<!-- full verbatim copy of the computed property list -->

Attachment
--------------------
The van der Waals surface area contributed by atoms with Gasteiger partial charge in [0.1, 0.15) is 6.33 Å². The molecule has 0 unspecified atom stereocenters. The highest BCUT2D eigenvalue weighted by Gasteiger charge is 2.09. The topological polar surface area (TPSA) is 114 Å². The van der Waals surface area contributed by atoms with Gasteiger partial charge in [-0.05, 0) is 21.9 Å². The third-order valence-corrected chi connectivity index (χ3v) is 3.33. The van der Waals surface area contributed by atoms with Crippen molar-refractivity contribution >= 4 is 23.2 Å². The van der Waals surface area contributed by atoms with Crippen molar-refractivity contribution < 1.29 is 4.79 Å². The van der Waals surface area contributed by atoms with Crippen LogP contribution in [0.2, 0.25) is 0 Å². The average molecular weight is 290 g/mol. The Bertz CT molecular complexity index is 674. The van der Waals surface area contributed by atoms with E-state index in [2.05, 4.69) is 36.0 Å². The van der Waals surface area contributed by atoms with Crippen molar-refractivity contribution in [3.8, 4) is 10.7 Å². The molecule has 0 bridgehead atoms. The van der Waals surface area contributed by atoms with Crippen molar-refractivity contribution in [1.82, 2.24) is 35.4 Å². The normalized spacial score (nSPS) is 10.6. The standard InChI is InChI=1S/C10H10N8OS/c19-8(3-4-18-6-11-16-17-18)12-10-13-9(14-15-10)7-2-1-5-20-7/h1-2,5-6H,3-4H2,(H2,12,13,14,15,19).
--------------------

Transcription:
The van der Waals surface area contributed by atoms with Gasteiger partial charge in [0.1, 0.15) is 6.33 Å². The molecule has 0 unspecified atom stereocenters. The highest BCUT2D eigenvalue weighted by Gasteiger charge is 2.09. The topological polar surface area (TPSA) is 114 Å². The van der Waals surface area contributed by atoms with Gasteiger partial charge in [-0.05, 0) is 21.9 Å². The third-order valence-corrected chi connectivity index (χ3v) is 3.33. The van der Waals surface area contributed by atoms with Crippen molar-refractivity contribution >= 4 is 23.2 Å². The van der Waals surface area contributed by atoms with Crippen molar-refractivity contribution < 1.29 is 4.79 Å². The van der Waals surface area contributed by atoms with Crippen LogP contribution in [0.2, 0.25) is 0 Å². The average molecular weight is 290 g/mol. The Bertz CT molecular complexity index is 674. The van der Waals surface area contributed by atoms with E-state index in [2.05, 4.69) is 36.0 Å². The van der Waals surface area contributed by atoms with Crippen molar-refractivity contribution in [3.8, 4) is 10.7 Å². The molecule has 0 bridgehead atoms. The van der Waals surface area contributed by atoms with Crippen molar-refractivity contribution in [1.82, 2.24) is 35.4 Å². The normalized spacial score (nSPS) is 10.6. The standard InChI is InChI=1S/C10H10N8OS/c19-8(3-4-18-6-11-16-17-18)12-10-13-9(14-15-10)7-2-1-5-20-7/h1-2,5-6H,3-4H2,(H2,12,13,14,15,19).